The Rate of Formation of Transition-State Analogs in the Active Site of Adenosine Deaminase is Encounter-Controlled: Implications for the Mechanism

Linda C. Kurz, Luke Moix, Marian C. Riley, Carl Frieden

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Abstract

We have previously shown that purine riboside, when bound to adenosine deaminase, forms a complex in which C-6 of the purine is tetrahedral [Kurz, L. C., &Frieden, C. (1987) Biochemistry 26, 8450], We now report the rates of formation of enzyme-inhibitor complexes of two types, those which do and those which do not form such tetrahedral intermediates. In both cases, the rates are encounter-controlled since the progress curves for formation of the complexes are well-described by a simple second-order approach to equilibrium and the rate constants show an inverse solvent viscosity dependence. Assuming that the formation of the intermediate-analogue complex is preceded by an initial ground-state analogue complex, the lifetime of that ground-state complex must be less than ~20 ps. All of the enzyme-inhibitor complexes studied share three characteristics: (1) the complexes generate large UV-difference spectra; (2) a substantial solvent isotope effect is found on the enzyme's affinity for the inhibitors; and (3) a new signal appears in the CD spectra of the complexes. Two of the nucleosides studied, 1-deazapurine riboside and 1-deaza-adenosine, form complexes which appear to mimic a ground-state rather than a reactive intermediate when bound to adenosine deaminase. We find that the values for the association rate constants for those inhibitors which form intermediate analogues are very similar to that for adenosine. The presence of a significant solvent isotope effect on the affinity of all inhibitors is attributable in part to a large transfer isotope effect on the free ligand and in part to an effect on the bound ligand. This complicates use of the solvent isotope effect in applications of the multiple isotope method for estimating intrinsic isotope effects and commitment factors.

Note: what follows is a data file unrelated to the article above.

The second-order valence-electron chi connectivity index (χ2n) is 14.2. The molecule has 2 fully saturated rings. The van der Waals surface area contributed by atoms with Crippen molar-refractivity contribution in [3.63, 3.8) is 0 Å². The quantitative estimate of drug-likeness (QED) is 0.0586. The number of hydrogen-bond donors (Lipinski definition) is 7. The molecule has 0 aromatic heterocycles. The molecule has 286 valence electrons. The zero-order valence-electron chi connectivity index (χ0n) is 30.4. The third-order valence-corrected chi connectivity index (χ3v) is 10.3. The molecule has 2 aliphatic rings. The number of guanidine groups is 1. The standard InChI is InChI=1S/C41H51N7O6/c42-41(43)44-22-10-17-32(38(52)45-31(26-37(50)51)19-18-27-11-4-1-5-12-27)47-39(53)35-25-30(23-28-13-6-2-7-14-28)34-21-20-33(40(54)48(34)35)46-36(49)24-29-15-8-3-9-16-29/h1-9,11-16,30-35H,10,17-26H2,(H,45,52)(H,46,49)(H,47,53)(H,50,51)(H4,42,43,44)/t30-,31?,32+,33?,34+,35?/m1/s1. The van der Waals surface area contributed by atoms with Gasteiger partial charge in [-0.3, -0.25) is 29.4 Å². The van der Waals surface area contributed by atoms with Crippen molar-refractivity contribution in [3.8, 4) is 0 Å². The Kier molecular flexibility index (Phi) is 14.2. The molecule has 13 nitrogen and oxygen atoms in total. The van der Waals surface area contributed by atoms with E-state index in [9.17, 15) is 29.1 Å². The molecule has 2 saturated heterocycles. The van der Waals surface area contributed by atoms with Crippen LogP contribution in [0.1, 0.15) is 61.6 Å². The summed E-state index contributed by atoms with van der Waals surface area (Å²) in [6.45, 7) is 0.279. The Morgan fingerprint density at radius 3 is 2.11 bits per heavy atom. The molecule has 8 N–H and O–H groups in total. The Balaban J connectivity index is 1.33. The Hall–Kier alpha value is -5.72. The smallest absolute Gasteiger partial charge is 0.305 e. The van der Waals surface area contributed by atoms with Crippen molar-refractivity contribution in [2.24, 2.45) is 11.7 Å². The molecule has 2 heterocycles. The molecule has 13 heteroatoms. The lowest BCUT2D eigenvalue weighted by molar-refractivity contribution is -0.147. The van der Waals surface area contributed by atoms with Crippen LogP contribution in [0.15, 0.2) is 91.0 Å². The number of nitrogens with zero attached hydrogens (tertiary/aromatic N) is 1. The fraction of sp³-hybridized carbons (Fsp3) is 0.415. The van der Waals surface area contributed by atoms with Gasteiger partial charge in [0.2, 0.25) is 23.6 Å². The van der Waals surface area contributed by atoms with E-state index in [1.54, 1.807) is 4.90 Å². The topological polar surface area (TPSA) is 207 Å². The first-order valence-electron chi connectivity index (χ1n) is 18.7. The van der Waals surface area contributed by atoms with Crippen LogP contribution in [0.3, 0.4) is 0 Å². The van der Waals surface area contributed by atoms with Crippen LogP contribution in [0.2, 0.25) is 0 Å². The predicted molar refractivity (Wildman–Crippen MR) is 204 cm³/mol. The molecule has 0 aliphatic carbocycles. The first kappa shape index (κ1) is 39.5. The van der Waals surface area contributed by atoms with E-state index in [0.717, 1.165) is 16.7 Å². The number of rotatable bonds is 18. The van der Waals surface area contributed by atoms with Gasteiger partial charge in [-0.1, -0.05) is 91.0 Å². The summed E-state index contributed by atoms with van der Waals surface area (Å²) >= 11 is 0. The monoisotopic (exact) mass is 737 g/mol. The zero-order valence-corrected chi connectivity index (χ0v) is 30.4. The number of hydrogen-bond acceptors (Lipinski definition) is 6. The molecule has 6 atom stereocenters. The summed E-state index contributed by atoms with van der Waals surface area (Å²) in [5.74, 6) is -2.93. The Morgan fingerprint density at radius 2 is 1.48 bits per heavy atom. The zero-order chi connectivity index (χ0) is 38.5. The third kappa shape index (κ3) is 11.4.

Original languageEnglish
Pages (from-to)39-48
Number of pages10
JournalBiochemistry
Volume31
Issue number1
DOIs
StatePublished - 1992

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